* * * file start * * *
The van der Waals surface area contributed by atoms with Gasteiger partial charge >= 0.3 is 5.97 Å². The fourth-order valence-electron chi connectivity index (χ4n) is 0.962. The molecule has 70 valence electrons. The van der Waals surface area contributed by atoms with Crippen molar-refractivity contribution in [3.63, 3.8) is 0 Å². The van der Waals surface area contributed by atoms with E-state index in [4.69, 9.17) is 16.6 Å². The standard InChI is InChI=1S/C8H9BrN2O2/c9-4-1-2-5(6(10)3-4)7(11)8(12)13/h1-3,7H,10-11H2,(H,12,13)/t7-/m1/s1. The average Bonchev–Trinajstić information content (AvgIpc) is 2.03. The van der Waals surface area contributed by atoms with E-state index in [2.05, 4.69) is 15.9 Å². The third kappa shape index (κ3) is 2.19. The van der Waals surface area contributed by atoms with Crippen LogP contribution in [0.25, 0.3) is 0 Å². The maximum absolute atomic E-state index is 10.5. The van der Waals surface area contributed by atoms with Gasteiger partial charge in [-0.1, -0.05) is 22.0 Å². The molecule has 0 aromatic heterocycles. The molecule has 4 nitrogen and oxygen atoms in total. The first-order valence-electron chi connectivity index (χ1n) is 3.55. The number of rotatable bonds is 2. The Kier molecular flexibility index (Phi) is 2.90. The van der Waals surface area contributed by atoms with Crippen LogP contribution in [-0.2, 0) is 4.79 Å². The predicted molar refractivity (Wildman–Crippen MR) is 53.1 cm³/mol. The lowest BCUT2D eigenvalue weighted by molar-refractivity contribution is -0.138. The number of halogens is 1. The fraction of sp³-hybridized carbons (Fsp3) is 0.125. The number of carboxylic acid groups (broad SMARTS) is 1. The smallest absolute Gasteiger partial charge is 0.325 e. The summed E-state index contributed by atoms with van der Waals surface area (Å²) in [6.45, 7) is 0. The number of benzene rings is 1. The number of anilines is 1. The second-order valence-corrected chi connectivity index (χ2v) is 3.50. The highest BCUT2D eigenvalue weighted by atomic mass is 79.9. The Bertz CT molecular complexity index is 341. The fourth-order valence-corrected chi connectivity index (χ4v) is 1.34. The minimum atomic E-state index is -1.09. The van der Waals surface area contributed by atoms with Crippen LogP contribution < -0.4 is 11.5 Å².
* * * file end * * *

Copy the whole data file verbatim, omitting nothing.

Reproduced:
The van der Waals surface area contributed by atoms with Gasteiger partial charge >= 0.3 is 5.97 Å². The fourth-order valence-electron chi connectivity index (χ4n) is 0.962. The molecule has 70 valence electrons. The van der Waals surface area contributed by atoms with Crippen molar-refractivity contribution in [3.63, 3.8) is 0 Å². The van der Waals surface area contributed by atoms with E-state index in [4.69, 9.17) is 16.6 Å². The standard InChI is InChI=1S/C8H9BrN2O2/c9-4-1-2-5(6(10)3-4)7(11)8(12)13/h1-3,7H,10-11H2,(H,12,13)/t7-/m1/s1. The average Bonchev–Trinajstić information content (AvgIpc) is 2.03. The van der Waals surface area contributed by atoms with E-state index in [2.05, 4.69) is 15.9 Å². The third kappa shape index (κ3) is 2.19. The van der Waals surface area contributed by atoms with Crippen LogP contribution in [0.25, 0.3) is 0 Å². The maximum absolute atomic E-state index is 10.5. The van der Waals surface area contributed by atoms with Gasteiger partial charge in [-0.1, -0.05) is 22.0 Å². The molecule has 0 aromatic heterocycles. The molecule has 4 nitrogen and oxygen atoms in total. The first-order valence-electron chi connectivity index (χ1n) is 3.55. The number of rotatable bonds is 2. The Kier molecular flexibility index (Phi) is 2.90. The van der Waals surface area contributed by atoms with Crippen LogP contribution in [-0.2, 0) is 4.79 Å². The predicted molar refractivity (Wildman–Crippen MR) is 53.1 cm³/mol. The lowest BCUT2D eigenvalue weighted by molar-refractivity contribution is -0.138. The number of halogens is 1. The fraction of sp³-hybridized carbons (Fsp3) is 0.125. The number of carboxylic acid groups (broad SMARTS) is 1. The smallest absolute Gasteiger partial charge is 0.325 e. The summed E-state index contributed by atoms with van der Waals surface area (Å²) in [6.45, 7) is 0. The number of benzene rings is 1. The number of anilines is 1. The second-order valence-corrected chi connectivity index (χ2v) is 3.50. The highest BCUT2D eigenvalue weighted by atomic mass is 79.9. The Bertz CT molecular complexity index is 341. The fourth-order valence-corrected chi connectivity index (χ4v) is 1.34. The minimum atomic E-state index is -1.09. The van der Waals surface area contributed by atoms with Crippen LogP contribution < -0.4 is 11.5 Å².